Hmm....
     
  14. SixFootDuo

    SixFootDuo [H]ardness Supreme

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    Don't worry, there will be a plant fire or power outage soon enough
     
  15. M76

    M76 [H]ardForum Junkie

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    Time to orchestrate a flood!
     
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  16. steakman1971

    steakman1971 2[H]4U

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    You pose a very interesting question! I've been accumulating parts for a new build. I strongly leaning towards Ryzen for this upcoming build...32 GB of ram would be nice. I think I'm going to wait and see unless a drastic price drop occurs.
     
  17. Oldmodder

    Oldmodder Gawd

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    O hell yeah, daddy need 48 GB more to accomplish his 64GB target.
     
  18. zkostik

    zkostik Gawd

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    I'm really hopeful prices come down. It sure feels like 2009 with sky high DDR3 prices. At least back then DDR3 was new but right now it isn't the cast with DDR4 going for 4th year or something. Maybe I'll end up refreshing my gaming/workstation box if 64GB doesn't cost $500. Not to mention shortage and inflated pricing for 9th gen Intel processors and video cards. Though I think I'll be keeping my 1080ti's for the foreseeable future.
     
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  19. DogsofJune

    DogsofJune 2[H]4U

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    I need more ram. Best hurry and get cheap real quick like.
     
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  20. zehoo

    zehoo Limp Gawd

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    Maybe it'll get cheap enough to convince me to side grade to ryzen in July from my Intel system.
     
  21. mashie

    mashie Mawd Gawd

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    I will happily take some of that DDR4 ECC RAM collecting dust on their shelves.
     
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  22. knowom

    knowom Limp Gawd

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    I have a feeling it'll spike back up a bit when 7nm arrives and supply gets tighter again. I think til then it's hit a bit of lull in part due to Intel's production issues and peoples reluctance. The latter part will probably fade a fair bit from the performance benefits the new Ryzen will offer and Intel might have offset a bit of it's production issues better as well by that point.
     
  23. Night_Hawk-19

    Night_Hawk-19 Gawd

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    Only gouge so long before gravy trains end in overstock.
     
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  24. dgz

    dgz [H]ardness Supreme

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    Remember. The more you buy, the more you save!

    Oh wait, I was thinking overpriced video cards...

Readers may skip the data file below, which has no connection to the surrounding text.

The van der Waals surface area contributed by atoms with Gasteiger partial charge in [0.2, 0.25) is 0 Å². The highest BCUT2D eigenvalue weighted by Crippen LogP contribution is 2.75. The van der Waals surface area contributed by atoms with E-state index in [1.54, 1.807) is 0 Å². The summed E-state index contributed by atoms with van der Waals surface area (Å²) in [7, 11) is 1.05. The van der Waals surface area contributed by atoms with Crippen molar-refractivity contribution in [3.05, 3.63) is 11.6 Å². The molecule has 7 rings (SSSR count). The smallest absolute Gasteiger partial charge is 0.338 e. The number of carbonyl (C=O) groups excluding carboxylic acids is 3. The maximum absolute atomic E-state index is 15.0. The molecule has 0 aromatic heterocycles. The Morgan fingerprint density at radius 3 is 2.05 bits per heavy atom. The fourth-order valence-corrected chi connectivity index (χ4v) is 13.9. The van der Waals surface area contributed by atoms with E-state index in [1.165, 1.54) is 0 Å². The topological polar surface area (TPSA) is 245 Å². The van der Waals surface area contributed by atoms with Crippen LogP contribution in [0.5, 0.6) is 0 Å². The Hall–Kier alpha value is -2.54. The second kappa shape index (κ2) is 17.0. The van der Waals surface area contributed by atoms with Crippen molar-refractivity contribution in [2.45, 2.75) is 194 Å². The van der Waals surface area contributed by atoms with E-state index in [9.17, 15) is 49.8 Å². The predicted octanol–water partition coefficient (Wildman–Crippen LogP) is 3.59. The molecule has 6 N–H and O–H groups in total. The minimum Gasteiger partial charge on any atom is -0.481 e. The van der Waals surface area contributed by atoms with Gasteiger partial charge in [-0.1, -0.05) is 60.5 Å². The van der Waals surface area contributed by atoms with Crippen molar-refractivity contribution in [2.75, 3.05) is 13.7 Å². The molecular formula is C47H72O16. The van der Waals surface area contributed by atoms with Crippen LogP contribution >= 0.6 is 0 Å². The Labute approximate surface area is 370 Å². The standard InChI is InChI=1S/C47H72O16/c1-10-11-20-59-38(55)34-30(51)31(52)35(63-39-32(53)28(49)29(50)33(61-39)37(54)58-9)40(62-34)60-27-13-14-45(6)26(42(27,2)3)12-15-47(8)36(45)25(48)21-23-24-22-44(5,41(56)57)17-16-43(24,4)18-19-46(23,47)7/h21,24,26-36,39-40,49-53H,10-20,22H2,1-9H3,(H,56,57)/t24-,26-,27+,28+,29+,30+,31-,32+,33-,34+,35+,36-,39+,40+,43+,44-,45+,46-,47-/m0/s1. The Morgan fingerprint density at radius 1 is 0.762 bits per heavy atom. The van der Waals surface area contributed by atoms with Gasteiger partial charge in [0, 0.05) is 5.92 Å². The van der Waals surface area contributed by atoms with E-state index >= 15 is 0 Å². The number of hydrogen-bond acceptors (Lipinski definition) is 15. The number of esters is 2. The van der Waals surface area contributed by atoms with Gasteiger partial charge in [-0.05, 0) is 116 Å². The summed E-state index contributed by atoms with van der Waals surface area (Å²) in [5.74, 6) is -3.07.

Last edited: Feb 20, 2019
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  25. tajoh111

    tajoh111 Limp Gawd

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    The memory industry is all interconnected because FABS want 100 percent utilization rates which is why we see over supplies and prices crashes at regular intervals. And in this case HBM2 and DDR4 are connected directly.

    HBM2 is made on 20nm process.

    https://www.anandtech.com/show/11643/samsung-increases-8gb-hbm2-production-volume

    20nm is hardly cutting edge and has been used to make DDR4 since 2014.

    https://www.extremetech.com/computi...m-ddr4-clears-the-way-for-massive-128gb-dimms

    As a result, 20nm is the most common manufacturing to be used for DD4 currently which is why we must talk about opportunity cost.

    When Vega 64 was released, DDR4 was selling in the consumer markets for 200+ for 16gb. This was because there was a DD4 shortage because capacity at memory makers was being fully utilized(because the increased demand in the telecom industry with Apple finally deciding to increase RAM in the iphone) and all memory made was sold rather than accumulated. What it meant is demand exceeded supply.

    As a result, there was considerable opportunity risk for HBM2 because DDR4 was selling for high prices and was extremely profitable. Because these products are both made on 20nm, they competed with each other in production. As a result making more HBM2 meant less DDR4 which was extremely profitable at the time.

    So what does this mean? HBM2 prices had to have a high selling cost to exceed the lost opportunity in revenue from making HBM2 instead of DDR4. This was reflected by the high initial cost during the Vega Generation on top of the lack of maturity of making the chips at the time.

    For a while now, the price of DDR4 has plummeted and as a result the opportunity cost of making HBM2 vs DDR4 is not longer very high. Giving up production of DDR4 to make HBM2 is no longer needed because now there is excess DDR4 on the market because supply exceeds demands. What does this mean, production of HBM2 goes up, cost go down etc.

    As far as complexity of HBM2, these things are not made by hand or something and its the original design and engineering that have high cost like CPU/GPU which is the fixed cost which is high. The variable cost which is the cost associated with ramping up production decreasing per unit, particularly with the price of DDR4 being so low at the moment.

    HBM in the long run, was supposed to be cost competitive with traditional DDR technology, low cost HBM was supposed to bring pricing parity with traditional DDR. What this means is HBM is not some mythical unmanufacturable unicorn, it possible for yields to get better and manufacturing cost to get lower and it has certainly happened since the release of Vega.

    Given that there has been about 3.5 years since HBM2 started getting manufactured, yields and performance have gotten better and this is reflected by the 50% increase in performance from the 1st HBM2 modules to the latests ones. So on top of what I already mentioned on top of the combined ramping up of production and the competition between HYNIX and Samsung, HBM2, production and selling costs have lowered.